Platform for African – European Partnership in Agricultural Research for Development

Friday, March 29, 2013

Bioscience should underpin African agriculture

Seyoum Leta, Bio-Innovate Program Manager
(photo credit: ILRI/Apollo Habtamu).
25-27 February. Addis Ababa, Ethiopia. Agricultural and biosciences scientists who met at the 1st Bio-Innovate Regional Scientific Research Conference, last month, say that using bioscience in East Africa could bring about socioeconomic transformation. (source: SciDev 26 March 2013)

For instance, in Uganda, tannery and slaughter wastes are being turned into manure for crop production and clean water. Other innovations include the production of drought-resistant seed varieties that are suitable to specific agriecological areas.


  • Bioscience is essential to building agricultural resilience to climate change
  • The Bio-Innovate network is working with 57 East African partners
  • BWaste management and seed development are key projects
The Bio-resources Innovations Network for Eastern Africa Development (Bio-Innovate) Program was established in 2010 to support multidisciplinary biosciences and product-based innovation activities in Burundi, Ethiopia, Kenya, Rwanda, Tanzania and Uganda.

It currently supports nine biosciences innovation and policy consortium projects, bringing together 57 partnering institutions from across the six countries and outside the region.

A Growing opportunity: measuring investments in African Agriculture

March 27, 2013. A new report from the ONE Campaign shows that Africa is making gains in farming and food security, but can only achieve its goals if the developed world delivers promised funds. African countries are making promising agricultural gains, but the progress remains in the balance due to a $4.4 billion funding shortfall. That is in addition to $11 billion in agriculture funding pledged by G8 nations that has yet to be disbursed.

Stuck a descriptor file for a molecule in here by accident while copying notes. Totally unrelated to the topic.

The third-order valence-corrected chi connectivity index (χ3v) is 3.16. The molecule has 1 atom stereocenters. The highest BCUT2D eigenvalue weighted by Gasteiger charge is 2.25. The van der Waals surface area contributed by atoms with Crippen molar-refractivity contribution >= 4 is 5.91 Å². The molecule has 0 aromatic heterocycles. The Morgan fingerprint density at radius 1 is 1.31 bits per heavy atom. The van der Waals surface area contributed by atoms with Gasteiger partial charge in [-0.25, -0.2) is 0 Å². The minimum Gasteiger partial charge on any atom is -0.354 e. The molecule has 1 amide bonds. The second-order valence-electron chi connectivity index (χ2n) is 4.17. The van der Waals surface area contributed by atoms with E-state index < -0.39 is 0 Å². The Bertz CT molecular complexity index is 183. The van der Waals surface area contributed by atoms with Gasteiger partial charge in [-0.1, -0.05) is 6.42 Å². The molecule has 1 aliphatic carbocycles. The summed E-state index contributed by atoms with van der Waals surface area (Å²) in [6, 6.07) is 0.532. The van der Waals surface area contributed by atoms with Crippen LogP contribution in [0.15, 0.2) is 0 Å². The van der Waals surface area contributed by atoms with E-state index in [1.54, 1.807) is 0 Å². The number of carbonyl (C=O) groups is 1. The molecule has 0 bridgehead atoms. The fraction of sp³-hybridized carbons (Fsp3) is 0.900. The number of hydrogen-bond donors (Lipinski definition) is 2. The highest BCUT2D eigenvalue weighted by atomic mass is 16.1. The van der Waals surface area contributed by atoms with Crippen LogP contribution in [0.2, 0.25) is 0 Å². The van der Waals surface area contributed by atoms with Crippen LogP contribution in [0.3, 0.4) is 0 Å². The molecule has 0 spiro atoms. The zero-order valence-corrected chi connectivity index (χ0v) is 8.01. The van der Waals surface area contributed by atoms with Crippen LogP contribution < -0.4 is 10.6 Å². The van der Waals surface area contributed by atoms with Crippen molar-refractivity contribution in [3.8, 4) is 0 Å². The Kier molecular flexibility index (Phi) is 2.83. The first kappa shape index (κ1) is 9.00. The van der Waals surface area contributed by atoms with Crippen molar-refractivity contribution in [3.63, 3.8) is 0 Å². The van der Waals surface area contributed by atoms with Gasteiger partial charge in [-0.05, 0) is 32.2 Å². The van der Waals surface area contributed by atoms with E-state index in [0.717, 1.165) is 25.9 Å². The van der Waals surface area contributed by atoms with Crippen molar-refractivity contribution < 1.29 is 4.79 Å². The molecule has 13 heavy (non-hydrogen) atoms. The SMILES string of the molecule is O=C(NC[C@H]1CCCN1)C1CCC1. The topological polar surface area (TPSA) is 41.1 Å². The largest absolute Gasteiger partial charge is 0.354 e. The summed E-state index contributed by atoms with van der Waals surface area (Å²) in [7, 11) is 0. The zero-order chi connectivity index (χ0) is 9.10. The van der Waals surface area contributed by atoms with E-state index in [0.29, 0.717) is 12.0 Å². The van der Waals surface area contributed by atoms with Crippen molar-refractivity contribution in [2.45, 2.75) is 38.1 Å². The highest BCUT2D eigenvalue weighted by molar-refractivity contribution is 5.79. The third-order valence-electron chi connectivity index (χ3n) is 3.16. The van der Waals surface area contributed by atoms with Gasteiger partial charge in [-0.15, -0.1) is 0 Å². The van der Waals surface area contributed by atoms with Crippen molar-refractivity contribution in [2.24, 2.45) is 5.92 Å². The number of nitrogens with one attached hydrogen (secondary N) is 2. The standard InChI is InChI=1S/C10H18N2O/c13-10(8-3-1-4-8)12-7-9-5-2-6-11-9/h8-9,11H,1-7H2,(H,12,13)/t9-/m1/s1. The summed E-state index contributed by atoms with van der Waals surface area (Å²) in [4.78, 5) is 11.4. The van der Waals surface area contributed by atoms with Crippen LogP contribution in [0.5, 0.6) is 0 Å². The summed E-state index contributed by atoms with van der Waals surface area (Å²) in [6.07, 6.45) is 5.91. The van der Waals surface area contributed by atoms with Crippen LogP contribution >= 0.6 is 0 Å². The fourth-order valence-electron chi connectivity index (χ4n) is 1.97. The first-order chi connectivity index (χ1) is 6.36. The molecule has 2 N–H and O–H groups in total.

The ONE report cites 2013 as an important year for agriculture in Africa because it is a time when international and domestic funding agreements come to an end.

“African leaders have the opportunity to deliver on their goals of lifting millions from extreme poverty and hunger and preventing chronic malnutrition by meeting these commitments,” write the report’s authors.

Edward Carr of the University of South Carolina was general supportive of the report, but noted that the problem of agriculture may be one that is about markets rather than production.
“There is no discussion on the massive rate of loss between farm gate and market in this region,” Mr. Carr says. “The report raises further questions. Is there really a production shortfall or a marketable crop shortfall?”